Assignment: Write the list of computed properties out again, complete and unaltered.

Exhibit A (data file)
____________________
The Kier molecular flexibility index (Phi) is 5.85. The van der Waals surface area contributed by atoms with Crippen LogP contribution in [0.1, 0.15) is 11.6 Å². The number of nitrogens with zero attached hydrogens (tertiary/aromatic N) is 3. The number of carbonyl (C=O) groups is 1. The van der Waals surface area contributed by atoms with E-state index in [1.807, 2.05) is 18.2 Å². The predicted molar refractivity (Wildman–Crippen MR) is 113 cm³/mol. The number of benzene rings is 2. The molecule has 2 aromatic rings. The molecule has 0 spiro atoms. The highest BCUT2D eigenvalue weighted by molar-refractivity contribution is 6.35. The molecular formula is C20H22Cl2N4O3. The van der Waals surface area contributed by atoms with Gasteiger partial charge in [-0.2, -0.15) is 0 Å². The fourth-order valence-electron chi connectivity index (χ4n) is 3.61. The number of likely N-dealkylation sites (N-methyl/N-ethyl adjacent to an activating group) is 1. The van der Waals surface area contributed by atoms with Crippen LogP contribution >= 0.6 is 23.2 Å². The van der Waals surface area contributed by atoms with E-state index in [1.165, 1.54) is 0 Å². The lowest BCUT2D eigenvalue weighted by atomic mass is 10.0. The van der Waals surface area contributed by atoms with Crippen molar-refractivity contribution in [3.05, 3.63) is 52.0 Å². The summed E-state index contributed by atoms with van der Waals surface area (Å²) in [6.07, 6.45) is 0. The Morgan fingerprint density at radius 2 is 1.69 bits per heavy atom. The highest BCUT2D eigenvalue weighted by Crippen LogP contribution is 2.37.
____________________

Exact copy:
The Kier molecular flexibility index (Phi) is 5.85. The van der Waals surface area contributed by atoms with Crippen LogP contribution in [0.1, 0.15) is 11.6 Å². The number of nitrogens with zero attached hydrogens (tertiary/aromatic N) is 3. The number of carbonyl (C=O) groups is 1. The van der Waals surface area contributed by atoms with E-state index in [1.807, 2.05) is 18.2 Å². The predicted molar refractivity (Wildman–Crippen MR) is 113 cm³/mol. The number of benzene rings is 2. The molecule has 2 aromatic rings. The molecule has 0 spiro atoms. The highest BCUT2D eigenvalue weighted by molar-refractivity contribution is 6.35. The molecular formula is C20H22Cl2N4O3. The van der Waals surface area contributed by atoms with Gasteiger partial charge in [-0.2, -0.15) is 0 Å². The fourth-order valence-electron chi connectivity index (χ4n) is 3.61. The number of likely N-dealkylation sites (N-methyl/N-ethyl adjacent to an activating group) is 1. The van der Waals surface area contributed by atoms with Crippen LogP contribution >= 0.6 is 23.2 Å². The van der Waals surface area contributed by atoms with E-state index in [1.165, 1.54) is 0 Å². The lowest BCUT2D eigenvalue weighted by atomic mass is 10.0. The van der Waals surface area contributed by atoms with Crippen molar-refractivity contribution in [3.05, 3.63) is 52.0 Å². The summed E-state index contributed by atoms with van der Waals surface area (Å²) in [6.07, 6.45) is 0. The Morgan fingerprint density at radius 2 is 1.69 bits per heavy atom. The highest BCUT2D eigenvalue weighted by Crippen LogP contribution is 2.37.